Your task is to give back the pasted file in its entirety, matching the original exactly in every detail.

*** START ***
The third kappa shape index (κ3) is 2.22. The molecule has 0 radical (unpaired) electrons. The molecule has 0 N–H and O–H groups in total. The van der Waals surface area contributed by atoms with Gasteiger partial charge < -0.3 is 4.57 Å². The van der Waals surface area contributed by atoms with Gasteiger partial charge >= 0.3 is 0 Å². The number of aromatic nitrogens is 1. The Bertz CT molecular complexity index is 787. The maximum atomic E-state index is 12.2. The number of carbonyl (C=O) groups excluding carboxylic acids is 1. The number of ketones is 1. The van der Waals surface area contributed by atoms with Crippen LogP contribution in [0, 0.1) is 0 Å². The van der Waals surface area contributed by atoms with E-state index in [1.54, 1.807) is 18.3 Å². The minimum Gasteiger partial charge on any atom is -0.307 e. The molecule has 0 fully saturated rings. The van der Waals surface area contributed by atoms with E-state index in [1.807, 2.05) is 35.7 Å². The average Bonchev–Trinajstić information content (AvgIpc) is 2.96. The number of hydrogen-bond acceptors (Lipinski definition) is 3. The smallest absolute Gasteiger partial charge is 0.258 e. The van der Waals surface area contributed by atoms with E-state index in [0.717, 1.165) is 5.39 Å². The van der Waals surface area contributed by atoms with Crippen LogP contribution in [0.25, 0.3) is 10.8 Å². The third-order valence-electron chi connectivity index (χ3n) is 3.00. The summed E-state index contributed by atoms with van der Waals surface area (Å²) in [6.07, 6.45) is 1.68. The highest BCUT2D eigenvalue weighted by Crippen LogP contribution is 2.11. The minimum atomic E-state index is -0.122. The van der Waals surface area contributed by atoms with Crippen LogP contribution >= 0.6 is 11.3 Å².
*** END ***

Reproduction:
The third kappa shape index (κ3) is 2.22. The molecule has 0 radical (unpaired) electrons. The molecule has 0 N–H and O–H groups in total. The van der Waals surface area contributed by atoms with Gasteiger partial charge < -0.3 is 4.57 Å². The van der Waals surface area contributed by atoms with Gasteiger partial charge >= 0.3 is 0 Å². The number of aromatic nitrogens is 1. The Bertz CT molecular complexity index is 787. The maximum atomic E-state index is 12.2. The number of carbonyl (C=O) groups excluding carboxylic acids is 1. The number of ketones is 1. The van der Waals surface area contributed by atoms with Crippen LogP contribution in [0, 0.1) is 0 Å². The van der Waals surface area contributed by atoms with E-state index in [1.54, 1.807) is 18.3 Å². The minimum Gasteiger partial charge on any atom is -0.307 e. The molecule has 0 fully saturated rings. The van der Waals surface area contributed by atoms with E-state index in [1.807, 2.05) is 35.7 Å². The average Bonchev–Trinajstić information content (AvgIpc) is 2.96. The number of hydrogen-bond acceptors (Lipinski definition) is 3. The smallest absolute Gasteiger partial charge is 0.258 e. The van der Waals surface area contributed by atoms with E-state index in [0.717, 1.165) is 5.39 Å². The van der Waals surface area contributed by atoms with Crippen LogP contribution in [0.25, 0.3) is 10.8 Å². The third-order valence-electron chi connectivity index (χ3n) is 3.00. The summed E-state index contributed by atoms with van der Waals surface area (Å²) in [6.07, 6.45) is 1.68. The highest BCUT2D eigenvalue weighted by Crippen LogP contribution is 2.11. The minimum atomic E-state index is -0.122. The van der Waals surface area contributed by atoms with Crippen LogP contribution >= 0.6 is 11.3 Å².